Thermogenesis (the ability of an organism to generate heat) is very rare in flora. However, there are exceptional cases, such as those presented below.
In plants, heat production can be measured in several ways.
Heat production can be measured in terms of maximum rate of heat production throughout the flower, the giant hoop ( Amorphophallus titanum ) can generate 34.53 watts of energy.
We are also looking at the tallest plant: 3.1 meters, as confirmed in June 2010. It is also considered the most stinky plant, which is why it is known as a "corpse flower": when it blooms it gives off a stench similar to that of the rotten meat, which is perceived up to almost 1 kilometer away .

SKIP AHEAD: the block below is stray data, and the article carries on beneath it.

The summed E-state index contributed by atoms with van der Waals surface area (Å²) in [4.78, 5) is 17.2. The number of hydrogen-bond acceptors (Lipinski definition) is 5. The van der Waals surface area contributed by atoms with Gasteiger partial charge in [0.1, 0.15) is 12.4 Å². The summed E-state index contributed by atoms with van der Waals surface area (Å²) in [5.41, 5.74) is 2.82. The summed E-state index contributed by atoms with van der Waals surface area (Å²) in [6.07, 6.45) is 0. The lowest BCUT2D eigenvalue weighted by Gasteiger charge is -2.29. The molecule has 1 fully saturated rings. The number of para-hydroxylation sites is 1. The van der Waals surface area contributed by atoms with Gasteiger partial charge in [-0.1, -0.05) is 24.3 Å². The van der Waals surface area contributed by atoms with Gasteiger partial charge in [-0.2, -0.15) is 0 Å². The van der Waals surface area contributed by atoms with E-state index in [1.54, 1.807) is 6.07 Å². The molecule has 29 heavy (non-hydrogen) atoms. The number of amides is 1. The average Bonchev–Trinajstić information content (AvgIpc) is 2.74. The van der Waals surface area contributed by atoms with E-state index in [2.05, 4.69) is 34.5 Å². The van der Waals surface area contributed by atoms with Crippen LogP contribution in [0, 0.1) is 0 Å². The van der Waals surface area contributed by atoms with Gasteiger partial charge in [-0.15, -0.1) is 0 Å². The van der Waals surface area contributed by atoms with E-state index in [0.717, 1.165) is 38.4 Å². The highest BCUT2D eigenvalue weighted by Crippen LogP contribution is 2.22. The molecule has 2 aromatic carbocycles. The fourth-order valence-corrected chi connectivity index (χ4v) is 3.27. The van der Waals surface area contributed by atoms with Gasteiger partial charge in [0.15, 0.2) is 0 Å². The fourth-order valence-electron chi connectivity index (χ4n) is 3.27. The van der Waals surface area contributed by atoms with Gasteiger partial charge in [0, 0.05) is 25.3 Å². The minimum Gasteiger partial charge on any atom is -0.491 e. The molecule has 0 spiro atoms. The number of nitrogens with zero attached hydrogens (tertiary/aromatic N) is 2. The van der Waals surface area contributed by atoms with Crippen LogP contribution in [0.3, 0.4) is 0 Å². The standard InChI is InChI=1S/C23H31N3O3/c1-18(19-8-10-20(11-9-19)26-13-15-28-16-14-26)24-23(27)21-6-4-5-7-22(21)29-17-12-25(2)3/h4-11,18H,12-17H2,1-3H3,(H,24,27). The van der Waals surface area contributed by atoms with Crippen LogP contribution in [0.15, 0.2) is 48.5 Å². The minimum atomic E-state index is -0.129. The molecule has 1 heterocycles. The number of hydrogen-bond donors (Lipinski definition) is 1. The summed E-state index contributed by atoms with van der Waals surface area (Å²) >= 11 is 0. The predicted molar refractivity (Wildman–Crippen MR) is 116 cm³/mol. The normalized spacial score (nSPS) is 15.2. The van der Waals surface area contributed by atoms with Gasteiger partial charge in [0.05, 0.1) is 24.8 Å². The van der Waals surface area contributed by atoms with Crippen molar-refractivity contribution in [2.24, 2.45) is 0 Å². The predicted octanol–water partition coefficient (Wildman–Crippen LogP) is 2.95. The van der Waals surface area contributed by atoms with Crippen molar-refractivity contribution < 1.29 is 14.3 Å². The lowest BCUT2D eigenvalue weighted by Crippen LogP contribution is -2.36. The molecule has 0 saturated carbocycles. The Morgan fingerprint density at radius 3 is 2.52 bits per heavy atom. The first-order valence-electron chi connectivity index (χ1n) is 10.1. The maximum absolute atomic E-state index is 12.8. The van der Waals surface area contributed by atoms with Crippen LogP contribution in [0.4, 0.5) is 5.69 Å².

Heat production can also be measured in another way. Arum concinnatum male florets produce up to 0.43 w / g at night; is the highest rate of heat in relation to its mass .
And there is also a third way to measure heat production. Based on the difference between ambient temperature and that of the flower, it has been determined that, in the wild, skunk cabbage ( Symplocarpus foetidus ) is 25.6 ºC warmer than the surrounding air, enough to melt the snow that comes to cover it .